Introduction / History
The name Gadaria means “one who tends sheep.” Taking care of and rearing sheep and goats has been the traditional occupation of the Gadaria people of north India. A sub-group of the larger Gadaria people who live in the Indian state of Uttar Pradesh is the Nikhad Gadaria. They speak the languages of the area where they live. Their main language is Hindi. A revised copy of the Hindi Bible became available in 2012. The Nikhad are a primarily oral culture so the gospel must be presented to them in audio and visual form.
What Are Their Lives Like?
Today most Nikhad Gadaria still follow the profession of their ancestors, the herding sheep and goats. They sell the animals, wool, hides, milk, and meat to purchase things that they cannot make for themselves. Women also weave woolen blankets to sell. Many Nikhad own small and medium size plots of land where they grow vegetables and fruit. Their women help the men with the animals and tend to the crops along with taking care of the children. Many Gadaria children quit school early to help their parents earn a living. Some of the Nikhad have left their traditional occupation and have become construction and factory workers. Some educated Gadaria work for the government and teach for a living. The Nikhad Gadaria marry within their group but not within the same village. Marriage to one spouse is the norm although a man may take another wife if his first wife is unable to have children. Sons inherit the property of their father. They use both modern and traditional medicines. Each village has a shaman or village priest who gives out medical remedies and helps protect the Nikhad from “evil spirits.”
What Are Their Beliefs?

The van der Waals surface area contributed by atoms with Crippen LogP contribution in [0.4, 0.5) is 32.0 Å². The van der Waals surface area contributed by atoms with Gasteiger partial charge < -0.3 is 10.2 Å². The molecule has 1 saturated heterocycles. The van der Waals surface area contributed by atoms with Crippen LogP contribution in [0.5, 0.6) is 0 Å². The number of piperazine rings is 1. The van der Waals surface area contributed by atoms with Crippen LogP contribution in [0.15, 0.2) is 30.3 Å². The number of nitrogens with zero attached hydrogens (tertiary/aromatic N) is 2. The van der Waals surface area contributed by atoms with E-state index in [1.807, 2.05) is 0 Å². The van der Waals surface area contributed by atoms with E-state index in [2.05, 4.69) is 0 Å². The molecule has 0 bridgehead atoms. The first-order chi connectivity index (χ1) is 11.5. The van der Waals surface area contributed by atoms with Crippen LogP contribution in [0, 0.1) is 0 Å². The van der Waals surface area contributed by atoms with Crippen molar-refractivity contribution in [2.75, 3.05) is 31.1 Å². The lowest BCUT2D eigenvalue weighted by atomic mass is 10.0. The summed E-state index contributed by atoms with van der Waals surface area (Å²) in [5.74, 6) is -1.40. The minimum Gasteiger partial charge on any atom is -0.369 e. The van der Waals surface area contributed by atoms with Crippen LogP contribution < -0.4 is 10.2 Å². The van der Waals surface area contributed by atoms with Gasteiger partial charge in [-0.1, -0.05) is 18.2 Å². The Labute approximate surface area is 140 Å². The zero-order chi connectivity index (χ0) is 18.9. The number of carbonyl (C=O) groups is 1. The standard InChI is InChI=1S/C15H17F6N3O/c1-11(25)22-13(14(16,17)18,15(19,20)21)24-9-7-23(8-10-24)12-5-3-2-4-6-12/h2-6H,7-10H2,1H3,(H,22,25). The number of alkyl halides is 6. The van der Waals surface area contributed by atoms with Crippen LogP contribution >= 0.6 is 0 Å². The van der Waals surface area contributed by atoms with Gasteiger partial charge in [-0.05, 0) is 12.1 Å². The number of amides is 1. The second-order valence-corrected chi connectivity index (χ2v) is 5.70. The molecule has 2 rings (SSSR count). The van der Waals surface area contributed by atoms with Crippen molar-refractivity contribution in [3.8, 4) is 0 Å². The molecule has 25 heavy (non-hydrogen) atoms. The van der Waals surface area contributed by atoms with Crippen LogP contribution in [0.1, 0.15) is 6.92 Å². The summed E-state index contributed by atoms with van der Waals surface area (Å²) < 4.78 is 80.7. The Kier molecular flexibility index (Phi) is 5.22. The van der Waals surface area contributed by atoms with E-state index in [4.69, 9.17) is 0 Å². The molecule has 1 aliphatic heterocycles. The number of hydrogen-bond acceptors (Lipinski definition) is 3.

The Nikhad Gadaria practice Hinduism, the ancient religion of India. They worship and serve the gods of the Hindu pantheon. Their form of Hinduism is mixed with animism or the belief in spirits inhabiting the objects of nature. The Nikhad give special reverence to Vishnu and his avatars Krishna and Rama. Hindus believe that by performing rituals and good works that they will attain moksha or freedom from the endless cycle of birth, death and rebirth. The Nikhad visit Hindu temples and offer prayers, food, flowers, and incense to their gods in hope of gaining protection and benefits. They do not have a personal or familial relationship with their gods like Christians do with their heavenly Father. There are many forms of Hinduism, each with its own deities and beliefs. The main yearly holidays of the Nikhad people are Holi, the festival of colors and the start of spring, Diwali, the festival of lights, Navratri, the celebration of autumn and Rama Navami, Rama’s birthday. The caste system divides Hindus into four main categories - Brahmins, Kshatriyas, Vaishyas and the Shudras. Dalits and tribal peoples are outside of the caste system. The Nikhad Gadaria consider themselves to be Vaishyas but other Hindus see them as Shudra, the working caste.
What Are Their Needs?
Rural Nikhad need good schools for their children. The villages where the Nikhad live may not have access to clean water or electricity. Most of all, the Nikhad need to hear and understand a clear presentation of the gospel. Jesus is much more than another Hindu god or guru. He alone can forgive their sins and grant them eternal life.
* Scripture Prayers for the Gadaria Nikhad in India.
*Ask the Lord to send workers to the Nikhad Gadaria to meet their spiritual and physical needs. *Pray that Nikhad parents are able to adequately provide for their children. *Pray for Nikhad families and communities to discover and embrace the free gift of life found by trusting Christ and His finished work. *Ask the Lord to raise up a Disciple Making Movement among the Nikhad Gadaria in this decade.
https://peoplegroupsindia.com/profiles/gadaria/ https://en.wikipedia.org/wiki/Gadaria https://www.tribuneindia.com/news/haryana/now-gadaria-in-scheduled-caste-category-109862